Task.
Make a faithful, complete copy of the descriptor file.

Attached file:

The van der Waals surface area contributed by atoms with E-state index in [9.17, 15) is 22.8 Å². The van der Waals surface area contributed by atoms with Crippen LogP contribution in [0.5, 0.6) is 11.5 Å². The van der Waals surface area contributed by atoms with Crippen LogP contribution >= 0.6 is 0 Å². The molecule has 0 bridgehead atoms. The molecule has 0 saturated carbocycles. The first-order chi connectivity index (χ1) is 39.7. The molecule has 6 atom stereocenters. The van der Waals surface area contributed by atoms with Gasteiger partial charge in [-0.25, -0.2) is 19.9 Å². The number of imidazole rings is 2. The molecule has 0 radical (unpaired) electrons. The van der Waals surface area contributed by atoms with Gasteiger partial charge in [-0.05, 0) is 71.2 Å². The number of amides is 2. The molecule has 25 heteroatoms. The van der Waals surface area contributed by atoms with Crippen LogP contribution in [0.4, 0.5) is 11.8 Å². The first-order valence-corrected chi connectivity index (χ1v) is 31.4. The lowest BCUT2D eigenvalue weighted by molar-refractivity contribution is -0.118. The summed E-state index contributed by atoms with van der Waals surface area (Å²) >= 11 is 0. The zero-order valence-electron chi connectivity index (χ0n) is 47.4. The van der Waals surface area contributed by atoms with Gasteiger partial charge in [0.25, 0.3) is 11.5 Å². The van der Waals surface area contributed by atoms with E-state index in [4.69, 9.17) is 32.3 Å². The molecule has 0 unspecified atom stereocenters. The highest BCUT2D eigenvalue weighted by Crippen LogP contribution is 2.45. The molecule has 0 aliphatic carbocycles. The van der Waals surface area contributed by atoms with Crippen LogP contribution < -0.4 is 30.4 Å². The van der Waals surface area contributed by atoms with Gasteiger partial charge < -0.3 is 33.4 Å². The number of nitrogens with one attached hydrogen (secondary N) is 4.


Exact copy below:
The van der Waals surface area contributed by atoms with E-state index in [9.17, 15) is 22.8 Å². The van der Waals surface area contributed by atoms with Crippen LogP contribution in [0.5, 0.6) is 11.5 Å². The van der Waals surface area contributed by atoms with Crippen LogP contribution >= 0.6 is 0 Å². The molecule has 0 bridgehead atoms. The molecule has 0 saturated carbocycles. The first-order chi connectivity index (χ1) is 39.7. The molecule has 6 atom stereocenters. The van der Waals surface area contributed by atoms with Gasteiger partial charge in [-0.25, -0.2) is 19.9 Å². The number of imidazole rings is 2. The molecule has 0 radical (unpaired) electrons. The van der Waals surface area contributed by atoms with Gasteiger partial charge in [-0.05, 0) is 71.2 Å². The number of amides is 2. The molecule has 25 heteroatoms. The van der Waals surface area contributed by atoms with Crippen LogP contribution in [0.4, 0.5) is 11.8 Å². The first-order valence-corrected chi connectivity index (χ1v) is 31.4. The lowest BCUT2D eigenvalue weighted by molar-refractivity contribution is -0.118. The summed E-state index contributed by atoms with van der Waals surface area (Å²) >= 11 is 0. The zero-order valence-electron chi connectivity index (χ0n) is 47.4. The van der Waals surface area contributed by atoms with Gasteiger partial charge in [0.25, 0.3) is 11.5 Å². The van der Waals surface area contributed by atoms with E-state index in [4.69, 9.17) is 32.3 Å². The molecule has 0 unspecified atom stereocenters. The highest BCUT2D eigenvalue weighted by Crippen LogP contribution is 2.45. The molecule has 0 aliphatic carbocycles. The van der Waals surface area contributed by atoms with Crippen LogP contribution < -0.4 is 30.4 Å². The van der Waals surface area contributed by atoms with Gasteiger partial charge < -0.3 is 33.4 Å². The number of nitrogens with one attached hydrogen (secondary N) is 4.